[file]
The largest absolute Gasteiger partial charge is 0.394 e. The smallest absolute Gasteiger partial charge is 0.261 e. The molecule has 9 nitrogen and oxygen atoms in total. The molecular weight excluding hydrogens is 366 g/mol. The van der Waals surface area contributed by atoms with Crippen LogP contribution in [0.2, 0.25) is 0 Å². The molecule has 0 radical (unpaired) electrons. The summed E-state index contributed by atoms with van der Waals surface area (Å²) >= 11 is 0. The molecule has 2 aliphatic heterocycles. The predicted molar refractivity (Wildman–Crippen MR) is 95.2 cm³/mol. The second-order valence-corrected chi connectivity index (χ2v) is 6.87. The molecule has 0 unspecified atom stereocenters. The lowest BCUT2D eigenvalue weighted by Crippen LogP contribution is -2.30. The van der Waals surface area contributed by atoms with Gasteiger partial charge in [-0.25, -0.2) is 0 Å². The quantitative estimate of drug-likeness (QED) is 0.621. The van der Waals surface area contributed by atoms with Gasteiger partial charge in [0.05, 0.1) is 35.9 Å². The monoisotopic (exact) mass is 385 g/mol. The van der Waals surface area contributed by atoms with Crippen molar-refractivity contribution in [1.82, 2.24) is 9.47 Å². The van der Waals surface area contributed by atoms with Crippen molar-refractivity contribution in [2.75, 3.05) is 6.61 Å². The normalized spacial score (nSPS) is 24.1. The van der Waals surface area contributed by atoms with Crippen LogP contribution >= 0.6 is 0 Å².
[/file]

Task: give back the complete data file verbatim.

The largest absolute Gasteiger partial charge is 0.394 e. The smallest absolute Gasteiger partial charge is 0.261 e. The molecule has 9 nitrogen and oxygen atoms in total. The molecular weight excluding hydrogens is 366 g/mol. The van der Waals surface area contributed by atoms with Crippen LogP contribution in [0.2, 0.25) is 0 Å². The molecule has 0 radical (unpaired) electrons. The summed E-state index contributed by atoms with van der Waals surface area (Å²) >= 11 is 0. The molecule has 2 aliphatic heterocycles. The predicted molar refractivity (Wildman–Crippen MR) is 95.2 cm³/mol. The second-order valence-corrected chi connectivity index (χ2v) is 6.87. The molecule has 0 unspecified atom stereocenters. The lowest BCUT2D eigenvalue weighted by Crippen LogP contribution is -2.30. The van der Waals surface area contributed by atoms with Gasteiger partial charge in [-0.25, -0.2) is 0 Å². The quantitative estimate of drug-likeness (QED) is 0.621. The van der Waals surface area contributed by atoms with Gasteiger partial charge in [0.05, 0.1) is 35.9 Å². The monoisotopic (exact) mass is 385 g/mol. The van der Waals surface area contributed by atoms with Crippen molar-refractivity contribution in [1.82, 2.24) is 9.47 Å². The van der Waals surface area contributed by atoms with Crippen molar-refractivity contribution in [2.75, 3.05) is 6.61 Å². The normalized spacial score (nSPS) is 24.1. The van der Waals surface area contributed by atoms with Crippen LogP contribution >= 0.6 is 0 Å².